It came from Michael Milne

Michael Milne’s story “The Yarnball Woman” was published in Metaphorosis on Friday, 14 September 2018. “The Yarnball Woman” came to me after lots of discussions about dementia with a close friend. Her own mother was going through early onset dementia, and I had just finished a university course on the psychology of aging. My friend talked about the pieces of her mother which were long gone, and how much more she seemed to lose than …

It came from B. Morris Allen

B. Morris Allen’s story “Graven Image” was published in Metaphorosis on Friday, 7 September 2018. Some stories come all at once, and some come in stages. “Graven Image” was one of the latter. I can’t remember why, but I wanted to write a story about frottage – the technique of creating a design by placing paper over an image and rubbing a colored substance on it – perhaps familiar to some from grave-rubbing. I combined …

It came from Douglas Anstruther

Douglas Anstruther’s story “Not All Those Who Wander Are Lost” was published in Metaphorosis on Friday, 31 August 2018. I wanted to explore the idea that perfect prediction of the future could be confused with, and possibly be indistinguishable from, actually experiencing the future. As I wrote, I discovered that for someone with the ability to do this, the concept of the present became less relevant, and along with it, the notion of mortality. In …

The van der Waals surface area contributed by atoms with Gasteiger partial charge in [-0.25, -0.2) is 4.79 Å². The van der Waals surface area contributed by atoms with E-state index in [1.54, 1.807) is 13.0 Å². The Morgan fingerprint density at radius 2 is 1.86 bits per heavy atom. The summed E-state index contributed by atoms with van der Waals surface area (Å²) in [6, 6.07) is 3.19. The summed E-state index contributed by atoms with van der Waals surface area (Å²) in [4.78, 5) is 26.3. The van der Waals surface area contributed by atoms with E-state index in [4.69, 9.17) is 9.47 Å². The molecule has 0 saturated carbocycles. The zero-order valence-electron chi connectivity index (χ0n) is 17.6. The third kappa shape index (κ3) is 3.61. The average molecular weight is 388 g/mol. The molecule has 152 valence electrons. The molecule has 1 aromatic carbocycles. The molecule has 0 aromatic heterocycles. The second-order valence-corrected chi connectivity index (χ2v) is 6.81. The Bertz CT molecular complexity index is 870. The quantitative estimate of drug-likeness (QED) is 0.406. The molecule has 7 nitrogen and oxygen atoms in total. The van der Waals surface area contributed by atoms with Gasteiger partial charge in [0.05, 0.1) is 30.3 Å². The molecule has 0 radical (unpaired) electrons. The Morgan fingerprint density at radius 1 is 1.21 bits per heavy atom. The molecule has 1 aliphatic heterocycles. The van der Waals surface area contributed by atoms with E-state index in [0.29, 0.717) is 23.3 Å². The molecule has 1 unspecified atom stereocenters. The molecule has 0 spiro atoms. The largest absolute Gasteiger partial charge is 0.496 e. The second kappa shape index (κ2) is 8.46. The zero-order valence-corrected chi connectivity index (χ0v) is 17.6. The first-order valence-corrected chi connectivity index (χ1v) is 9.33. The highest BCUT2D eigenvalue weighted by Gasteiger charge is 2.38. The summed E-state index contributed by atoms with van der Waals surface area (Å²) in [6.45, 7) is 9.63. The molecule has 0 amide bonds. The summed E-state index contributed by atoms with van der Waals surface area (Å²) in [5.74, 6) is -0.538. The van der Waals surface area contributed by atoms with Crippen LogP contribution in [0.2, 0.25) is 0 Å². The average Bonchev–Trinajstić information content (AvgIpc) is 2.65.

It came from L’Erin Ogle (again)

L’Erin Ogle’s story “All the Colors I Cannot See” was published in Metaphorosis on Friday, 24 August 2018. “All the Colors I Cannot See” began with the idea I had that a man hissed snakes into a girl’s ear. The snakes laid eggs, hatched into birds, and drove the girl mad. Grace then became the central character as the story came out, because I wanted to have the narrator as an observer of the character …

It came from A. Martine

A. Martine’s story “Just a Fire” was published in Metaphorosis on Friday, 17 August 2018. “Just a Fire” was initially inspired by a lifelong love of fairy tales and mythologies from around the world; their occasional absurdity triggered in me a strong interest in retellings and parodies. More specifically, it was the manner in which stories across time and cultures resembled each other that I always found compelling, and I’ve always wanted to feature that …

It came from Mads Alvey

Mads Alvey’s story “Upon the Fallen Leaves of the Gingko Tree” was published in Metaphorosis on Friday, 10 August 2018. Many of my story ideas start with a single line—usually the first line in the final draft—which repeats over and over in my mind. “Upon the Fallen Leaves of the Ginkgo Tree” was one of these stories. When I began the story, my walk to school every day involved going through a neighborhood which was …